Here are 5 key passages from recent Christian articles around the web, including one article on being a whole woman of faith, and another on an important message found in Hebrews. A Whole Woman of Faith: The Need for Doctrine and Deeds (Lara d'Entremont, Servants of Grace) The question is...
Faith is like a muscle – if it is not used, it will atrophy.
Some of us spend time every day exercising certain muscles that we want to develop. You say, “I haven’t run for a week, and I feel the difference.” Similarly, if a week goes by without exercising faith, you will notice the difference. The longer you go without using faith, the greater the danger that you will forget how to use faith altogether.
If you have ever broken a leg and been unable to use it for a time, you will know that you need to work hard to rebuild the muscle that has been weakened by prolonged inactivity. The physiotherapist will work with you to rebuild what has been lost through lack of use.
So, faith is like a muscle and needs to be exercised.
Faith is the gift of God. It is not of ourselves; we receive it from him. It is the special work of the Holy Spirit to open our eyes to who Jesus is and to show us our need of him and to create within us the capacity to trust him. He gives you a new heart, the gift of faith.
But Jesus’ question in Luke 8:25 makes it clear that you can have this gift of faith and never use it. “Where is your faith?” he asks the disciples, after a storm blew up as they were rowing across the lake. Jesus had been asleep in the back of the boat, and the disciples panicked! But Jesus awakens, calms the storm, and then asks, “Where is your faith?” In other words, “Why aren’t you exercising the faith I have gifted to you?”
From this account, we learn three ways to exercise faith.
Faith Factors in the Ability of God
The disciples had already seen remarkable demonstrations of the power of Jesus Christ. They had seen his power over disease, demons, and death. The problem was that, although they know the power of God, they were unable to make a connection between the ability of God and the situation they are facing. The looked at the situation in purely secular terms.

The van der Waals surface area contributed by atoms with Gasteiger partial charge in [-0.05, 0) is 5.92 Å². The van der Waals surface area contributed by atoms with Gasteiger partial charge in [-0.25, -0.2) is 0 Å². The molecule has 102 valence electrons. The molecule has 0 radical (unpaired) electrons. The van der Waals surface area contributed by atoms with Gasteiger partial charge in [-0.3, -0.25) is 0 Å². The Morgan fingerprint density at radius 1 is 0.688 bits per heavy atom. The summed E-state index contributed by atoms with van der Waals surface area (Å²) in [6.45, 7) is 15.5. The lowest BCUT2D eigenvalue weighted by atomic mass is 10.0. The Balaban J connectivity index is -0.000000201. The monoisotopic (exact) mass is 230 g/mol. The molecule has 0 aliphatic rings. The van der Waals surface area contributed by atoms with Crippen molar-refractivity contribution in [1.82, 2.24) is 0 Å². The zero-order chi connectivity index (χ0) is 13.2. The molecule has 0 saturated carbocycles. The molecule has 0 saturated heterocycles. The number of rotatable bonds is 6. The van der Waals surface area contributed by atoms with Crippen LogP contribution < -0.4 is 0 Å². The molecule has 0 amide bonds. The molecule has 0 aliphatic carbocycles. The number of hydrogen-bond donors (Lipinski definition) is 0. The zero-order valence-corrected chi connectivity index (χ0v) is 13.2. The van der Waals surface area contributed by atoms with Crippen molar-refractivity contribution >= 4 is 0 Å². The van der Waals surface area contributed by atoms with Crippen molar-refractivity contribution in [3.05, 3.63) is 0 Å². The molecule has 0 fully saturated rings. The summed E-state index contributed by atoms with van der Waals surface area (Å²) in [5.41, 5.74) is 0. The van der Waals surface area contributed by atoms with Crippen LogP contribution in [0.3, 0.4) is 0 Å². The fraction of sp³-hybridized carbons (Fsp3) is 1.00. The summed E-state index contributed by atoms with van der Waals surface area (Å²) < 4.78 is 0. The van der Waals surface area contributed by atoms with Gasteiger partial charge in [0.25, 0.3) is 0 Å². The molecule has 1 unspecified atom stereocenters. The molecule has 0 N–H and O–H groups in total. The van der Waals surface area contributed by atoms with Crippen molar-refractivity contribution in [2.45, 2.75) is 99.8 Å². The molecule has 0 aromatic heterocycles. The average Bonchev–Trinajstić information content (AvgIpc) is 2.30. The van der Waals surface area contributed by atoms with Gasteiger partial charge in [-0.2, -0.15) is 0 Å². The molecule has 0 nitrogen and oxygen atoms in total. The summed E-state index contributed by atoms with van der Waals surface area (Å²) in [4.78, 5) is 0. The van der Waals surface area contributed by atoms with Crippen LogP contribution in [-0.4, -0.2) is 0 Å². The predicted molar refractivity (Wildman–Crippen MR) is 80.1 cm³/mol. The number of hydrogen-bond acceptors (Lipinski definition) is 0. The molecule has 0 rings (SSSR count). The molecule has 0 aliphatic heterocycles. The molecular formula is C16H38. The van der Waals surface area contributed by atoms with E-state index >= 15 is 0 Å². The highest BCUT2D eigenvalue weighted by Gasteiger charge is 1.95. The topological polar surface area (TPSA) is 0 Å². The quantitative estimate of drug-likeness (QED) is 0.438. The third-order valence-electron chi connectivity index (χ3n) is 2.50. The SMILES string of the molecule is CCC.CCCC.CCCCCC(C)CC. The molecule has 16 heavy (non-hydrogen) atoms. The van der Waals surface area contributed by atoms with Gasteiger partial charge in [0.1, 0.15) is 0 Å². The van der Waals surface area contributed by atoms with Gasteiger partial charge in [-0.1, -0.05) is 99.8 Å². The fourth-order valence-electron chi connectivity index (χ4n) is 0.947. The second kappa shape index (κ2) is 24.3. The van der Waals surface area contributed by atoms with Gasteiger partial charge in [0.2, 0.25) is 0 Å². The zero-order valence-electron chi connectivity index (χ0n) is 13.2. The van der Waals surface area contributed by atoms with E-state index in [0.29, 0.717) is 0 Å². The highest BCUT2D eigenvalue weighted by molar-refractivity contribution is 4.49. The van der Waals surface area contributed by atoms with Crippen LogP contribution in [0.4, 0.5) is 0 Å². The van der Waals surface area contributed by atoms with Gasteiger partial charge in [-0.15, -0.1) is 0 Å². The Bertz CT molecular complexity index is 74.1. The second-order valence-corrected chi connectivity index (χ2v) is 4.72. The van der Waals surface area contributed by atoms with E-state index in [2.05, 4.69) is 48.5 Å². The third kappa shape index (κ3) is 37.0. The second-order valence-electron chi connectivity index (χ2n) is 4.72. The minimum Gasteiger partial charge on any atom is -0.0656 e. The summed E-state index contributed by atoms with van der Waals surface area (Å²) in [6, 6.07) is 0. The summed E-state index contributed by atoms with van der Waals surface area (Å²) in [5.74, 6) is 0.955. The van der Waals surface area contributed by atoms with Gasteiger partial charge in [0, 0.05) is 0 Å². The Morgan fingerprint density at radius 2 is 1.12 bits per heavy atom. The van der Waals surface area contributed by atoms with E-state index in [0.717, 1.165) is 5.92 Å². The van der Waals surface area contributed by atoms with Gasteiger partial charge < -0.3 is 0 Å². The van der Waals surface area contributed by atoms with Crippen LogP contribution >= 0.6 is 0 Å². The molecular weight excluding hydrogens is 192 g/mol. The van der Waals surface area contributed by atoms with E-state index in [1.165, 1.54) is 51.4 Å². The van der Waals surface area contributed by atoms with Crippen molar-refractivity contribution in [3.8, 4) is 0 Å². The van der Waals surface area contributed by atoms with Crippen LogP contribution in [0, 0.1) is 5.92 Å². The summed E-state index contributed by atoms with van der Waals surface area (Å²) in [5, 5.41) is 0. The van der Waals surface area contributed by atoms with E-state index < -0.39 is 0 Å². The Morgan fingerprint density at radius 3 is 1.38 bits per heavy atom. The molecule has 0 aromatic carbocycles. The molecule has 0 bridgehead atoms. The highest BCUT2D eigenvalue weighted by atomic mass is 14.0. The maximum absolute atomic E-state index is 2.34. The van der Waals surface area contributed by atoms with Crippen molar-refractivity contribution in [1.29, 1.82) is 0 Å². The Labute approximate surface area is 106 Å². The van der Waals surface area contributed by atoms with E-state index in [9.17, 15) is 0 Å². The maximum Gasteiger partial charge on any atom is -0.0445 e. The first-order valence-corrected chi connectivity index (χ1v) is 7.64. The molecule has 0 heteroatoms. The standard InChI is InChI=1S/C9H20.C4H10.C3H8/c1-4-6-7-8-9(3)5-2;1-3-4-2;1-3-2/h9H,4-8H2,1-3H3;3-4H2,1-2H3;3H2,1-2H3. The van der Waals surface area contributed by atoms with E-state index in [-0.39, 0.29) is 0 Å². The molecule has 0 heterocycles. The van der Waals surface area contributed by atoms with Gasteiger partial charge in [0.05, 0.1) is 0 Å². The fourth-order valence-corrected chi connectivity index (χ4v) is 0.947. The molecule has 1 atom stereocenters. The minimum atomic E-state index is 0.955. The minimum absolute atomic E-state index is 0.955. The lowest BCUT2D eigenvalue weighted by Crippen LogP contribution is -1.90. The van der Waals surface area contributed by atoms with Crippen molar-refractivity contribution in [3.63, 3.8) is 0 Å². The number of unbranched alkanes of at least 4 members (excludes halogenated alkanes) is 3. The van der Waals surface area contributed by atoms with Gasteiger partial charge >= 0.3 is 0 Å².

Where do you need to factor in the ability of God? Is it loneliness? Spiritual blindness of a member of your family? A health issue? Marriage? The battle of living an authentic Christian life? The fear of being different?
The problem is that you evaluate the problem in purely secular terms. But have you factored in the ability of God?
The living God is the God of the impossible situation. With God all things are possible. Faith factors in the ability of God. Where is your faith?
Faith Submits to the Sovereignty of God
As soon as we talk about the ability of God, we face some serious questions.
We rejoice in stories of God’s miraculous intervention in people’s lives to bring salvation, deliverance, and healing. We know that God is able to do these things. Our question is why, if he has the ability, doesn’t he always do it?
Faith factors in the ability of God, but it does more than that. It also submits to the sovereignty of God. And if you factor in the ability of God without submitting to the sovereignty of God, you will soon find yourself in all kinds of confusion.
God has never promised a storm free life. Whose idea was it to go to the other side of the lake? “One day Jesus said to the disciples, “Let’s go over to the other side of the lake’” (Luke 8:22).